I was fortunate to receive a Fellowship from European Academy of Neurology in order to spend 6 months of my education at the John Walton Muscular Dystrophy Research Centre (JWMDRC), Institute of Genetic Medicine, Newcastle upon Tyne, UK. This education was conducted in cooperation with the departments of neurology and clinical neurophysiology, Newcastle University and Newcastle Hospitals NHS Trust. Title of my research project was “Increasing the diagnostic yield in rare, inherited neuromuscular disorders (NMD) through the application of deep phenotyping and next-generation-sequencing (NGS)” under supervision of Professor Hanns Lochmüller.
Newcastle has a long history as a centre for neuromuscular disorders and the John Walton Muscular Research Centre is an institution with comprehensive approach to these disorders: diagnostics, clinical care, clinical and basic research. Important part of everyday work is networking and collaborations which are of greatest importance in rare neuromuscular diseases. During 6 months I have spent in Newcastle, I had a chance to be part of every step described, to advance and to strengthen future collaborations between my home institution in Belgrade and the JWMDRC.
As a neurologist, I am required to balance and understand the results of NGS which will allow me to draw clinical conclusions such as advising on risk for family members, preventive measures (such as regular heart or respiratory checks), avoidance of unnecessary tests and in some cases targeted and effective therapies. With great help of many members of the team, I have acquired significant knowledge in the interpretation of NGS data, and therefore I hope to contribute to further application and development of NGS in Serbia.
The host institution in collaboration with the Broad Institute in Boston currently conducts the Myo-Seq project which provides Whole Exome Sequencing (WES) for 1000 index patients with limb-girdle weakness and elevated CK levels in order to ascertain the diagnostic pick-up rate of NGS for known muscle-disease genes. Our departments in Belgrade contributed with DNA samples and clinical data of more than 100 patients to this project. I was involved in “deep phenotyping”; throughout the project to provide clinical data in a computer-readable format using terms of the Human Phenotype Ontology (HPO) via Phenotips; recording and appraising the results of implementing clinical assessment and aforementioned specialized techniques as muscle pathology, clinical neurophysiology, MRI of muscles in NGS results. I was able to learn how to use bioinformatics tools in order to analyze NGS data and prioritize variants for further analysis.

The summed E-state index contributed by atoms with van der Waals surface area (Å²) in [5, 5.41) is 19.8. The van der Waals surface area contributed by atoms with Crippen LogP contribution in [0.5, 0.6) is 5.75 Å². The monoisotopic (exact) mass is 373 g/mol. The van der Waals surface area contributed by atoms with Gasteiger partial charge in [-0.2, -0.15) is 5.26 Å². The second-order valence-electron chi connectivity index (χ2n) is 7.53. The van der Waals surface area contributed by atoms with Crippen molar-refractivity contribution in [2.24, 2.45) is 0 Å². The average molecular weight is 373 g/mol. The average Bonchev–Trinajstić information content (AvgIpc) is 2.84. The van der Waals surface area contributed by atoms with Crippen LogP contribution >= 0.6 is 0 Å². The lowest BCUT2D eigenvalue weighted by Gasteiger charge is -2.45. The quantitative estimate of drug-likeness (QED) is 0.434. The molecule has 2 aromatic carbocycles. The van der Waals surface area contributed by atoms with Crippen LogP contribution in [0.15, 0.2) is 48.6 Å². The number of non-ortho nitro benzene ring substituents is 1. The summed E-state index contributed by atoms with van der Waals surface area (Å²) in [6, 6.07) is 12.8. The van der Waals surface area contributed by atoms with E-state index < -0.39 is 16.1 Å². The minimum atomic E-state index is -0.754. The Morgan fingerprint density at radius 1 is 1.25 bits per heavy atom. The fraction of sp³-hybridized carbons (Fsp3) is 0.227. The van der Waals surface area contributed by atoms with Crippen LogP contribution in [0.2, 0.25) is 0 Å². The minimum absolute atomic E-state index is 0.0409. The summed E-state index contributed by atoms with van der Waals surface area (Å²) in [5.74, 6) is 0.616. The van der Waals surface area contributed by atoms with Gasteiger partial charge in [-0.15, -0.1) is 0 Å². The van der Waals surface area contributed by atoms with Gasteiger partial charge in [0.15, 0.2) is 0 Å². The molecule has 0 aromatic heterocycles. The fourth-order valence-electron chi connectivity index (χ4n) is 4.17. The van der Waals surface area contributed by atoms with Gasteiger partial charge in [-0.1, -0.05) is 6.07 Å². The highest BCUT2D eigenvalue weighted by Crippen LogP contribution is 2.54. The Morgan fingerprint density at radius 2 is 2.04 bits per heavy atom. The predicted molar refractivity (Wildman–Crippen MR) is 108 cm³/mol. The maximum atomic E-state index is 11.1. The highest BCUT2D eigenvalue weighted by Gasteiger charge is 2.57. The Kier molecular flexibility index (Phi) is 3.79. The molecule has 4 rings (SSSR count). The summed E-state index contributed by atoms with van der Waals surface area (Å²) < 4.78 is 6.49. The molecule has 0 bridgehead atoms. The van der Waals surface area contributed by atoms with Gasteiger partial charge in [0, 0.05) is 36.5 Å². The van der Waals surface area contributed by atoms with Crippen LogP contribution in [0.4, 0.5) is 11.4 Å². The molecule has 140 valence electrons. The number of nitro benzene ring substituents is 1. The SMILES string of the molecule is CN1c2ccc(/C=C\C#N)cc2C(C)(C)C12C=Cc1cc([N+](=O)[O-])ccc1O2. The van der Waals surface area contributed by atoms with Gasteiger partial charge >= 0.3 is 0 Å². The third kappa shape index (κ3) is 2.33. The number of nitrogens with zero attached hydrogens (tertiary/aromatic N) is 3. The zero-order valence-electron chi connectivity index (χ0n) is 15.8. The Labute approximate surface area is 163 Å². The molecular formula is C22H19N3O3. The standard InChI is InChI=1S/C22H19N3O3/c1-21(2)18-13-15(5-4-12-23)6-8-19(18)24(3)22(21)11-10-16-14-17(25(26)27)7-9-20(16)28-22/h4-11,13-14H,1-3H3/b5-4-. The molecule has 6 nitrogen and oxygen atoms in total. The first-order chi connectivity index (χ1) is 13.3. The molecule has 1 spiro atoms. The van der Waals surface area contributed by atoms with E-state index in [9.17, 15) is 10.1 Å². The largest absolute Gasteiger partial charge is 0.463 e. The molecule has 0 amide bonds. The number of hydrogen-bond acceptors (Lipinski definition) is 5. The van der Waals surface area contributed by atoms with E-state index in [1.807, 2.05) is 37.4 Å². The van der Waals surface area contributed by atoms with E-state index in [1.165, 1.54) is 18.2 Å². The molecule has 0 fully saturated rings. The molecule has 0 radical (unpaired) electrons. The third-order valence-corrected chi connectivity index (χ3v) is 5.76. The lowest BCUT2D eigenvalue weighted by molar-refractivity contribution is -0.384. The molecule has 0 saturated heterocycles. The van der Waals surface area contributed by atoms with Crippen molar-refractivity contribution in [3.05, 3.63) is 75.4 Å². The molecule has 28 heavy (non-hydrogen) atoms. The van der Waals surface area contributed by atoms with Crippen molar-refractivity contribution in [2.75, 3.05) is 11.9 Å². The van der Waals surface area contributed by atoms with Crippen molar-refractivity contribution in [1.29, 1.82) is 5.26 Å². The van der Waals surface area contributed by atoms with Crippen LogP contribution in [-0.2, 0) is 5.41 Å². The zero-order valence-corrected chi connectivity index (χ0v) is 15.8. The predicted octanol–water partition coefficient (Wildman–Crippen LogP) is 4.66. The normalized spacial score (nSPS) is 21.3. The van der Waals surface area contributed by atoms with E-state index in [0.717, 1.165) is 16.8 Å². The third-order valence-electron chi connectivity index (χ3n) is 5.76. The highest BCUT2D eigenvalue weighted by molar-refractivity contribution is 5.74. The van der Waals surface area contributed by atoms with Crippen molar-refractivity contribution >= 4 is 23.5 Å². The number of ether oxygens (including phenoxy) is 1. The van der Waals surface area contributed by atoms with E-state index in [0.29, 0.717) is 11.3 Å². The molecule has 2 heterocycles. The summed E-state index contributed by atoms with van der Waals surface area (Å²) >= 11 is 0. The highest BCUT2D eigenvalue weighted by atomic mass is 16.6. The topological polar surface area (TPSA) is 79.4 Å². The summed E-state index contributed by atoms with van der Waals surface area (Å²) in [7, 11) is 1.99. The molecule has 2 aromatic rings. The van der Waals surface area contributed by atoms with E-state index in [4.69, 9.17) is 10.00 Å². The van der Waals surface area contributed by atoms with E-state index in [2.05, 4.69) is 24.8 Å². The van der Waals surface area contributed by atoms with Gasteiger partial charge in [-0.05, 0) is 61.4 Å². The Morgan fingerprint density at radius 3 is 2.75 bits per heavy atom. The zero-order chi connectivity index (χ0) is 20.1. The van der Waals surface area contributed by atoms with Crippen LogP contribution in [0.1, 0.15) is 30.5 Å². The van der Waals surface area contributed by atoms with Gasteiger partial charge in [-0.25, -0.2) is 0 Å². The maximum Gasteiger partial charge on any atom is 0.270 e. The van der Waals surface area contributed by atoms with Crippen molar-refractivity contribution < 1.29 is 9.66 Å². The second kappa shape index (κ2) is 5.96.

In addition to working on my research project, I had a chance to participate in a day to day work at the JWMDRC, attend and contribute at meetings that were regularly held, such as Clinical, Muscle biopsy, Muscle Group, NGS, Lab meeting etc., and also to contribute with my own presentations.
At Royal Victoria Infirmary, Newcastle Hospitals NHS Trust, under a supervision of Dr Roger Whittaker, neurophysiologist and senior lecturer, I had an opportunity to broaden my knowledge in different neurophysiologic techniques, especially single fiber assessment in neuromuscular patients. Additionally, I attended the 10th International Pediatric EMG Congress in Cambridge with a focus on neuromuscular junction assessment.
Also I was able to learn about newest protocols applied in the UK in both terms of establishing diagnosis and treatment that I plan to implement in my future work by attending specialized clinics such as: congenital myasthenic syndromes, myotonic dystrophy, pediatric neuromuscular patients, neurogenetics, CMT clinic etc.
My main goal for applying for EAN Fellowship was to acquire and broaden knowledge necessary for my future work as a neurologist specialized in neuromuscular disorders in my home department in Serbia. This education fulfilled that goal, significantly broadening my knowledge in a comprehensive approach to diagnostics of rare inherited neuromuscular disorders. It was an exceptional professional and research experience and a turning point in my career.
I am especially grateful to my mentor Professor Hanns Lochmüller for the support, assistance and encouragement. Also, I would like to acknowledge Professors Volker Straub, Rita Horvath and Kate Bushby for making me feel as a part of the team, for sharing their clinical and scientific knowledge and showing interest in my ideas, and all the colleagues from whom I have been able to learn. I would like to thank European Academy of Neurology for this opportunity for professional advancement through the 2015 Educational Fellowship Programme.
Dr Jelena Nikodinovic Glumac works at the Clinic for Neurology and Psychiatry of Children and Youth in Belgrade, Serbia